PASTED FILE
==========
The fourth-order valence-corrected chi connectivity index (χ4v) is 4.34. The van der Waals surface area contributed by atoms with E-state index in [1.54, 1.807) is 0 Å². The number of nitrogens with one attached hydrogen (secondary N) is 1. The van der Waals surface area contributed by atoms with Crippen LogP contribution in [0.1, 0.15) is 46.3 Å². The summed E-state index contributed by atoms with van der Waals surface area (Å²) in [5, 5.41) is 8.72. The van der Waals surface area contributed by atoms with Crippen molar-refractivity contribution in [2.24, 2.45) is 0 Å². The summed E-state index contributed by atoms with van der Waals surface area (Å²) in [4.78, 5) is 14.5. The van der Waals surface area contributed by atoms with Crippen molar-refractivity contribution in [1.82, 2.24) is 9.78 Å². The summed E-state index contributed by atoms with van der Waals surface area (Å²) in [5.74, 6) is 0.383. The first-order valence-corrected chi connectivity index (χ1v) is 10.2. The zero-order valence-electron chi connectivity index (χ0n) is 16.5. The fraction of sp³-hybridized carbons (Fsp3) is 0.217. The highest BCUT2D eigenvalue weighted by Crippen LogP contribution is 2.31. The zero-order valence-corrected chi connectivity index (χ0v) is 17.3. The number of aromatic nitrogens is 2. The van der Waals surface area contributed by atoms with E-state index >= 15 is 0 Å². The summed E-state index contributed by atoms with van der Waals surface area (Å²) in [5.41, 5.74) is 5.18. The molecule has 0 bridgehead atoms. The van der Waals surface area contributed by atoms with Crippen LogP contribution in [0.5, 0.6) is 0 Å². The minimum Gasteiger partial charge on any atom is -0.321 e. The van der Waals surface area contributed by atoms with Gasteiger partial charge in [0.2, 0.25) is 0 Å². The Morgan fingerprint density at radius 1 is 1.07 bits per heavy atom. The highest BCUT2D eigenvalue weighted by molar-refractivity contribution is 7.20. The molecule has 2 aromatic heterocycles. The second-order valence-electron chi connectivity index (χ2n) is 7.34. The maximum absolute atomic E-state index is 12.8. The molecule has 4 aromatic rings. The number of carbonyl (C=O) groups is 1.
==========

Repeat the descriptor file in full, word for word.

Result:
The fourth-order valence-corrected chi connectivity index (χ4v) is 4.34. The van der Waals surface area contributed by atoms with E-state index in [1.54, 1.807) is 0 Å². The number of nitrogens with one attached hydrogen (secondary N) is 1. The van der Waals surface area contributed by atoms with Crippen LogP contribution in [0.1, 0.15) is 46.3 Å². The summed E-state index contributed by atoms with van der Waals surface area (Å²) in [5, 5.41) is 8.72. The van der Waals surface area contributed by atoms with Crippen molar-refractivity contribution in [2.24, 2.45) is 0 Å². The summed E-state index contributed by atoms with van der Waals surface area (Å²) in [4.78, 5) is 14.5. The van der Waals surface area contributed by atoms with Crippen molar-refractivity contribution in [1.82, 2.24) is 9.78 Å². The summed E-state index contributed by atoms with van der Waals surface area (Å²) in [5.74, 6) is 0.383. The first-order valence-corrected chi connectivity index (χ1v) is 10.2. The zero-order valence-electron chi connectivity index (χ0n) is 16.5. The fraction of sp³-hybridized carbons (Fsp3) is 0.217. The highest BCUT2D eigenvalue weighted by Crippen LogP contribution is 2.31. The zero-order valence-corrected chi connectivity index (χ0v) is 17.3. The number of aromatic nitrogens is 2. The van der Waals surface area contributed by atoms with E-state index >= 15 is 0 Å². The summed E-state index contributed by atoms with van der Waals surface area (Å²) in [5.41, 5.74) is 5.18. The molecule has 0 bridgehead atoms. The van der Waals surface area contributed by atoms with Crippen LogP contribution in [0.5, 0.6) is 0 Å². The minimum Gasteiger partial charge on any atom is -0.321 e. The van der Waals surface area contributed by atoms with Gasteiger partial charge in [0.2, 0.25) is 0 Å². The Morgan fingerprint density at radius 1 is 1.07 bits per heavy atom. The highest BCUT2D eigenvalue weighted by molar-refractivity contribution is 7.20. The molecule has 2 aromatic heterocycles. The second-order valence-electron chi connectivity index (χ2n) is 7.34. The maximum absolute atomic E-state index is 12.8. The molecule has 4 aromatic rings. The number of carbonyl (C=O) groups is 1.